I know by the title, this maybe sounds like it’s going to be an ode to The Quickie, but it’s not. Not a sexy, funny post. Sorry. It’s about lasting marriage.
This month was my parents’ 44th wedding anniversary.
A lot of people in our lives are really impressed by that, because of the number. But my parents are pretty negative, unhappy people. As individuals and as a couple. They don’t show their inner workings to most people (J and I are both pretty pronounced introverts, so I get keeping your private life private, but I mean…), so most people don’t see all the constant bickering about everything in life the way I do. But it’s still there. My parents will have a ‘raised voices’ argument over where to set the bread down at dinner. Really. It goes like this…
Dad: Do you want me to put this bread on the counter or on the table?
Mom: I don’t care.
Dad: <sets bread on counter>
Mom: F, the bread goes on the table. Now there’s no room for the salad.
Dad: You said you didn’t care!
Mom: That’s when I thought you’d do something that made sense!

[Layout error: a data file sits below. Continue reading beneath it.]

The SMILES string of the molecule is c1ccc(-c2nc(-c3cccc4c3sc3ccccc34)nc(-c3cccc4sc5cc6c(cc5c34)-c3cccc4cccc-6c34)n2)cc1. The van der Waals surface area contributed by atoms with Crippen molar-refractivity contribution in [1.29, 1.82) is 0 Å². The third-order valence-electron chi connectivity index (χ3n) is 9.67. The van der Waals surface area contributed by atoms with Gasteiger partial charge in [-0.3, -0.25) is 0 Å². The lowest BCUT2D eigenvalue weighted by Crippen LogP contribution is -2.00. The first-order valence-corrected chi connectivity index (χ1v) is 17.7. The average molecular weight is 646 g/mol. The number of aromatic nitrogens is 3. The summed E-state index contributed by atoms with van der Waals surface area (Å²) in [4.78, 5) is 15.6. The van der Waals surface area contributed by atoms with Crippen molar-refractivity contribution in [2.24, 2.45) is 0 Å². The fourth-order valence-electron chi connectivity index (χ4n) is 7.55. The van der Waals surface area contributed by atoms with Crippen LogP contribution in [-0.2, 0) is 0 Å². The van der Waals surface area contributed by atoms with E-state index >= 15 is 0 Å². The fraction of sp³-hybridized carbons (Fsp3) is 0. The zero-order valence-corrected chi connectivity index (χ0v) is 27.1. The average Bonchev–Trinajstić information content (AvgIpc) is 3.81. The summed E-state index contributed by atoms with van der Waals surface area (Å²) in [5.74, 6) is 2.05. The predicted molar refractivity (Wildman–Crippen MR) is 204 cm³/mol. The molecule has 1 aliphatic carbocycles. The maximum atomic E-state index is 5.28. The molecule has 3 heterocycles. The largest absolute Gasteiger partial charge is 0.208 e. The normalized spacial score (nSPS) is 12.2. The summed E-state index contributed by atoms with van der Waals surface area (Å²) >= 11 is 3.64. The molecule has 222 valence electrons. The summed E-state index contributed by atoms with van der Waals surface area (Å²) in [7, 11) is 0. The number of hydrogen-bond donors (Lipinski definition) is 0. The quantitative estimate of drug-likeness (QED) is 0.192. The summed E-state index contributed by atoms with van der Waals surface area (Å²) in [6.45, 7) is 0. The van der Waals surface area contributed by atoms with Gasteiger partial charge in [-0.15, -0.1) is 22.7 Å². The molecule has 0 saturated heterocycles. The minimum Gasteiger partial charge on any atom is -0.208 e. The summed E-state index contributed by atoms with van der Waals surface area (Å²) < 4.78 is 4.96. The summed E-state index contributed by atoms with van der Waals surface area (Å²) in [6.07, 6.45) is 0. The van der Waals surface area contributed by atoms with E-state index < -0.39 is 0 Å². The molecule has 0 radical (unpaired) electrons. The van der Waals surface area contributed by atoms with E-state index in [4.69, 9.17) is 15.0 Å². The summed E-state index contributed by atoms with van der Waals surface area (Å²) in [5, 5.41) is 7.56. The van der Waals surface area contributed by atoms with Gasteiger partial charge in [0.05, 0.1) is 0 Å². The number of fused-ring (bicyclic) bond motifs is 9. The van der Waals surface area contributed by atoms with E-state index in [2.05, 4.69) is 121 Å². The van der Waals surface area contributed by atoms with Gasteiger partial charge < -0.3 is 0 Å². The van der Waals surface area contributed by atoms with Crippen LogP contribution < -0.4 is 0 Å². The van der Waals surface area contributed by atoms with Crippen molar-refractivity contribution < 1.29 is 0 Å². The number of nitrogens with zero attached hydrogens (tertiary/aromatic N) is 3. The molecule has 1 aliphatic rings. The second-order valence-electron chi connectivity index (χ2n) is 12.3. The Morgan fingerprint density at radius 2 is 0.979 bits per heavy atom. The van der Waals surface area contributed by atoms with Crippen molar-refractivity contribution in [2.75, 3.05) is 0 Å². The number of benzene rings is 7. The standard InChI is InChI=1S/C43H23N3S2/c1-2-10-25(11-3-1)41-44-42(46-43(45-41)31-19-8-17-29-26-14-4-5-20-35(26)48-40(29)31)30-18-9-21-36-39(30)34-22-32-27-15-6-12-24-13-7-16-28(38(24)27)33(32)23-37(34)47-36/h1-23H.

Bread location is a big deal and not a casual conversation with my parents. And so is everything else. They are never relaxed together. In fact, they try not to be together very often.
My dad retired in the fall of 2016. My mom had retired the previous summer. We went to a restaurant to commemorate Dad’s working life, and J and I sat with my brother and his girlfriend and our son and a couple of the closer extended family members to my parents. My dad has a nephew (my first cousin) that’s only 11 months younger than him (I know…big Catholic families are like that) whom he’s particularly close to. I’d call him my dad’s best friend. And he and his wife are also coming up on their 44th anniversary (they got married about a month after my parents did), and they were obviously attendees at this retirement dinner. My cousin’s wife (who is also good friends with my mom) had this conversation with my mom at the table…
R: What are you and F (my dad) going to do all day in the house together?
Mom: It will be just like weekends. I’ll watch TV or read in the living room, and he’ll watch TV or read in the bedroom, or vice versa.
R: That’s the best way, really. When T (my first cousin…my dad’s ‘best friend’) and I are home at the same time, he’s downstairs and I’m upstairs. That’s what makes a long, happy marriage.
J and I exchanged a look at the table after that, and he could probably sense the building insecurity already. On the drive home, I asked, ‘You LIKE being in the same room with me, don’t you?’ He smiled, and put his hand on my knee and squeezed, and reassured me, like he always does. ‘They’re not us.’